Safety Wells' talent runs deep for Gophers

Sophomore safety Derrick Wells has emerged to become a versatile playmaker for the Gophers.

MINNEAPOLIS — The Gopher football team's leading tackler also leads Minnesota in interceptions through three games this season. He has a team-high five pass break ups and has also registered a tackle for loss.

This same player earned numerous accolades after two interceptions in the Gophers' season-opening win against UNLV, which earned him Big Ten Defensive Player of the Week honors as well as the Bronko Nagurski National Defensive Player of the Week.

Yet with everything sophomore safety Derrick Wells has accomplished so far this season, it's as if he's doing so to prove his doubters wrong.

Wells wasn't highly recruited out of Lehigh Acres (Fla.) High School. Only Minnesota and Ball State of the Mid-American Conference bothered to offer Wells a scholarship. At one point, Wells didn't have any stars awarded to him by recruiting sites, although eventually listed him as a two-star recruit.

"I used that as having a chip on my shoulder, that they didn't recruit me from down there," Wells said of the schools in his home state of Florida, as well as the surrounding area. "I'm just glad I'm up here, being able to play up here and make the team better."

While all the SEC schools passed on Wells, the Gophers gave him a chance. Minnesota's coaching staff was tipped off about Wells by one of his high school coaches, Todd Nichols, Lehigh's defensive coordinator at the time. Nichols had developed a relationship with Gophers coach Jerry Kill and his staff during Kill's time at Northern Illinois.

"He called and said, 'Hey, guys are making a mistake on this kid. He can play,'" said Gophers defensive coordinator Tracy Claeys. "We took him for his word."

After seeing Wells play, the Gophers extended him an offer just before the signing period began. Wells left Florida for Minneapolis and hasn't looked back.

After appearing in 11 games as a freshman cornerback last season, Wells made the transition this offseason to safety. He bulked up to 195 pounds, increasing his physicality while still maintaining his speed.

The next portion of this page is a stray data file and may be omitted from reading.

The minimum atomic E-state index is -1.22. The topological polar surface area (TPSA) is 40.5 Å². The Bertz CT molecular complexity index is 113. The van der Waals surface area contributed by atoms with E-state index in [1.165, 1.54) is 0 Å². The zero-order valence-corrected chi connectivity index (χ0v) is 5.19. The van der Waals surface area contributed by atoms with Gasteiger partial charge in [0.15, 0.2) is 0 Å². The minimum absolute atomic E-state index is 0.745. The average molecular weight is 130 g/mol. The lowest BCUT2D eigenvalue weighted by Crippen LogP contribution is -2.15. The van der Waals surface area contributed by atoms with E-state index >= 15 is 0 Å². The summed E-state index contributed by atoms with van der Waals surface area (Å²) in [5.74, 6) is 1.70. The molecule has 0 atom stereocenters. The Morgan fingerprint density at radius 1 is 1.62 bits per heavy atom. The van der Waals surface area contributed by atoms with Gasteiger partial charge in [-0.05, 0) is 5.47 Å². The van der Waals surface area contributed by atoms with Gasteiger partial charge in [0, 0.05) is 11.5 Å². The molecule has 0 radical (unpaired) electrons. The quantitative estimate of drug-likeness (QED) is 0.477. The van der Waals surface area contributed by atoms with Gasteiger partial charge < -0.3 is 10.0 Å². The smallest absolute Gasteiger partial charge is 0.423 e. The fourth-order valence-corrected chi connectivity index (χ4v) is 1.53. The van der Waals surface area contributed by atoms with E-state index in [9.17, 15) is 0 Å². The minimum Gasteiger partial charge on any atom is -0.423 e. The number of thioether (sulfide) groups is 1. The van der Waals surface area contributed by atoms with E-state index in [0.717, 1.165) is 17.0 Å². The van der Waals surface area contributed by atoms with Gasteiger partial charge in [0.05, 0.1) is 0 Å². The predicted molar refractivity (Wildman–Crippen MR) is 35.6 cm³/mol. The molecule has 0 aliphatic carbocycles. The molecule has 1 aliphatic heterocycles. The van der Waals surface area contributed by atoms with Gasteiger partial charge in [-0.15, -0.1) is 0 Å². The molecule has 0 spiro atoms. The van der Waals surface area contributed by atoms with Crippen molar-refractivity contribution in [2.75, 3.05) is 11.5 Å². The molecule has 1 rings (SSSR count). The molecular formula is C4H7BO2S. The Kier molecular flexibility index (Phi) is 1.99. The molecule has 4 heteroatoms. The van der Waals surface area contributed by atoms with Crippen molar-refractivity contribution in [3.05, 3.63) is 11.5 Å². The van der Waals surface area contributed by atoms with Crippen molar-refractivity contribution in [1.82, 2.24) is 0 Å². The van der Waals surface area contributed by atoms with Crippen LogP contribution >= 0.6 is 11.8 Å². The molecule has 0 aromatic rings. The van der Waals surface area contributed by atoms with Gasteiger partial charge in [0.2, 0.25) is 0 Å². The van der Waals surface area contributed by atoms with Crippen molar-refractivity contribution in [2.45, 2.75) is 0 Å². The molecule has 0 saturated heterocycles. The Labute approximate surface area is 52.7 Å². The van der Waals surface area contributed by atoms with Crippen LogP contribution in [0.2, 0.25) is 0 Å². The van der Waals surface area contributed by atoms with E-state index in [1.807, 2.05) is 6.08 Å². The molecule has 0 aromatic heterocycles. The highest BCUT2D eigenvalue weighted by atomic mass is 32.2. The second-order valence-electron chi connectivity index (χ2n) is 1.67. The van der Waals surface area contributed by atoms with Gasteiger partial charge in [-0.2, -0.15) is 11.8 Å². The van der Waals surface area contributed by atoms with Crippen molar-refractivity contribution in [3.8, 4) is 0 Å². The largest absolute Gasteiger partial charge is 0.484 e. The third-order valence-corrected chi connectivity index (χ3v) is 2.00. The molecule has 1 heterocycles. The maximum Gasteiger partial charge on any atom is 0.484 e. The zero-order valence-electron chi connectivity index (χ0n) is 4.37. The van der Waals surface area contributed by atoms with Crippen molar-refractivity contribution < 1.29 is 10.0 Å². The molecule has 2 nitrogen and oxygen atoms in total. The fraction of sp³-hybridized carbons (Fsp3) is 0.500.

Through three games, Wells has made a team-high 26 tackles (17 solo tackles), and his two interceptions against UNLV proved to be key. The second of the two came in the third overtime, which helped set up a game-winning field goal for the Gophers.

Part of the transition to safety has also brought an increased responsibility as the "quarterback of the defense." It's an added responsibility that Wells has thus far relished during his sophomore season.

"He works extremely hard at it. He's very humble and he doesn't say a lot," Claeys said of Wells. "He plays hard, and the kids trust him. He gets people lined up. It's been a blessing, it really has, to have him around as a person and a player."

Wells is one of three Gophers safeties still learning the position. Like Wells, Brock Vereen made the transition from cornerback to safety this past offseason. And Cedric Thompson didn't play safety at all in high school, so it's still a learning process for him as well.

All three have made a smooth transition so far, but none better than Wells.

"We'll always recruit corners. If they get big enough and tackle well, they need to go to safety," Claeys said. "That's how you get athletic safeties. So that really was Derrick's case."

Wells is one reason why Minnesota's pass defense is much improved from last season. The Gophers have given up just 162.7 passing yards per game through three games this season, second-fewest among all Big Ten teams. Only Michigan (157.7) has allowed fewer passing yards per game. Last season, Minnesota ranked eighth out of 12 Big Ten teams with 216.7 passing yards per game allowed.

As good as the Gophers' pass defense has been through non-conference play, Minnesota fill face perhaps its stiffest test of the season in a Syracuse team that is currently third in college football with 379.7 passing yards per game.

The Gophers believe Wells will be up to the challenge this Saturday and every Saturday. That's been the case in Minnesota's first three games this season — even if other schools never saw that potential in Wells.

"That's just motivation to get better every day," Wells said. "I'm just trying to get better to make the team better."

In the meantime, he's proving his Gophers coaches right. They had a gut feeling about Wells, and it's paying dividends on the field.

"Some guys you coach just have instincts and can go catch things. It's easy for them. It's easy for Derrick," Kill said. "The game slows down for him. He's a special player right now."

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